Roth also asked motorists to be aware of the signs of construction. Signage warning of upcoming construction zones are usually posted 1 1/2 miles before the work zone begins, barrels are erected, additional signage for distance and merging are displayed, and often there are lighted arrows for guidance as well.
Motorists should give themselves time to merge rather than waiting until the last foot, and drop their speed at least 10 miles per hour lower than the normally posted speed limit.
“So many people come through and don’t see them (signs),” Roth said. “You’ve got less than a mile (of construction). What does it take when you’re going 55 (mph)? A minute. Just slow down.”
Upcoming construction projects are:
State System Projects
* Culvert replacement on I-39 just north of County D
* Resurfacing I-39 northbound from County O to Highway 54
* Road surface repairs on U.S. 10 from Country Club Drive to Badger Avenue
* Bridge rehabilitation/repairs of the Little Eau Pleine River Bridge on Highway 34
* Painting of the bridges that were resurfaced last year along I-39
* Stevens Point Hoover Overpass construction project
* Installing an over height detection system on Highway 66/Stanley Street at I-39
* Railroad structure on Country Club Drive
County Highway Department Projects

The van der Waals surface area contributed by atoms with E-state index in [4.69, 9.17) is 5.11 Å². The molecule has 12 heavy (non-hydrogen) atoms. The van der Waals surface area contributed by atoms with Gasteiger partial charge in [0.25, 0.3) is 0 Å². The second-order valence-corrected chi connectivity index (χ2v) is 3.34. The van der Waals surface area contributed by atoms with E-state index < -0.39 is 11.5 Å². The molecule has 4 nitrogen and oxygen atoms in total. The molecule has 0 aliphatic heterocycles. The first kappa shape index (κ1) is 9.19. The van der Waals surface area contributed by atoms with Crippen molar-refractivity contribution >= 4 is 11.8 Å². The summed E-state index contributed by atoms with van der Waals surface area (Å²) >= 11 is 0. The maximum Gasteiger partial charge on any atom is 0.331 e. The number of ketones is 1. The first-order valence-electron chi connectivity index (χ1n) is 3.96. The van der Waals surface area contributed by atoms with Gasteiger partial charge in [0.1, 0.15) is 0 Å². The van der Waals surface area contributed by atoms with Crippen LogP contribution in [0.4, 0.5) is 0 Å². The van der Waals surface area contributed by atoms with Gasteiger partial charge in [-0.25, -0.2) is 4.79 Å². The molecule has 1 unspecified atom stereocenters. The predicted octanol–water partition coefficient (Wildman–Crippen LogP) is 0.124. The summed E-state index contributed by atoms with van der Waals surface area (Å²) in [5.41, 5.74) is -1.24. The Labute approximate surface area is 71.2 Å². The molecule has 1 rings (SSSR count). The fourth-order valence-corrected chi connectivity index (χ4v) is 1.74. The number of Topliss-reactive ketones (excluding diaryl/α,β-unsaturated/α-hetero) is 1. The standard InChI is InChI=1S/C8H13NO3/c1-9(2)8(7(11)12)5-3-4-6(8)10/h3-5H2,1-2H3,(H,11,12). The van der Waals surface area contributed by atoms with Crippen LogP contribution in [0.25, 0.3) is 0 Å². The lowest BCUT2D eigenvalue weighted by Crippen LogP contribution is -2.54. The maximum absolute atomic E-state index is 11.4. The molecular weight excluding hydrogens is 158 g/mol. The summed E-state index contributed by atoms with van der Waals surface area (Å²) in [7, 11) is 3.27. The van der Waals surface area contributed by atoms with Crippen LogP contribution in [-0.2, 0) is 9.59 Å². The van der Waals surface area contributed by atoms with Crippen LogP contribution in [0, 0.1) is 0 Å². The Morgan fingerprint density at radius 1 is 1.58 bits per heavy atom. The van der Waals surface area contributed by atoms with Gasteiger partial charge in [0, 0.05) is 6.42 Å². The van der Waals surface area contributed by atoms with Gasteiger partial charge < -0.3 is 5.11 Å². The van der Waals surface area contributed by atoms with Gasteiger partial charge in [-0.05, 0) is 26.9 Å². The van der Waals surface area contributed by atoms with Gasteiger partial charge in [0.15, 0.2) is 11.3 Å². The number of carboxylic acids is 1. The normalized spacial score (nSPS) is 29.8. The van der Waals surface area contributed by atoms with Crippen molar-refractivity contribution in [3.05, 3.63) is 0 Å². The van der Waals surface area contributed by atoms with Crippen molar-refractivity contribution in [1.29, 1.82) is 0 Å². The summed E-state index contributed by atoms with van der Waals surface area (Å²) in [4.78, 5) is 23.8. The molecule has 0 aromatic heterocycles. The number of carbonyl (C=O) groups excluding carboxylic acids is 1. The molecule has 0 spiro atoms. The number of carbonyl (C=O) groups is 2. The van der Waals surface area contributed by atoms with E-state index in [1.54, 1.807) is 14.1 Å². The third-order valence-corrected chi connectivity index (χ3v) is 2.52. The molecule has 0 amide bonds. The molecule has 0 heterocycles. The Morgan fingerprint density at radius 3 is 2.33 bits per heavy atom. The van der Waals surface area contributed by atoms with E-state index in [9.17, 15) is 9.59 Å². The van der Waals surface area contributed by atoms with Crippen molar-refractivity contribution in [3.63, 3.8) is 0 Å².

* Mill Creek Bridge replacement on County G. Highway G will be closed during this project. Estimated construction date is May through September.
* Highway J Reconstruction. Reconstruction from U.S. Highway 10 to Highway 66 includes reconstructing the entire roadway, widening the road base, replacing all culverts and cutting back the hill at the south end of the project. Highway J will be closed to through traffic during construction. Estimated construction date is April through November.
* Highway SS resurfacing. The project consists of resurfacing the road between Highway 161 and Highway Q, replacing deficient culverts and replacing signage. Highway SS will be closed to through traffic. Estimated construction date is April through May.
* Continuation of Highway P project from 2016. Project is between Highway G north to Highway G south and consists of removing concrete base, replacing and repairing deficient culvert pipes and catch basins, repairing and replacing curb, paving, shouldering and sign replacement.
Highway P will be closed during construction and a detour will be provided. Residences and businesses in the construction area will have access. Estimated construction date is August through October.
* Chip sealing across the county. About 55 miles of roads will be chip sealed throughout the county. Most roads will remain open to motorists. Currently, major roads including Highway B are being evaluated for closure during chip sealing. Estimated construction date is July through August.
Additional information on specific projects can be found at www.co.portage.wi.us/highway. There will also be additional information posted regarding the multiple state maintenance projects that the county will be performing in 2017.
Any questions may be directed to the Portage County Highway Department at 715-345-5230.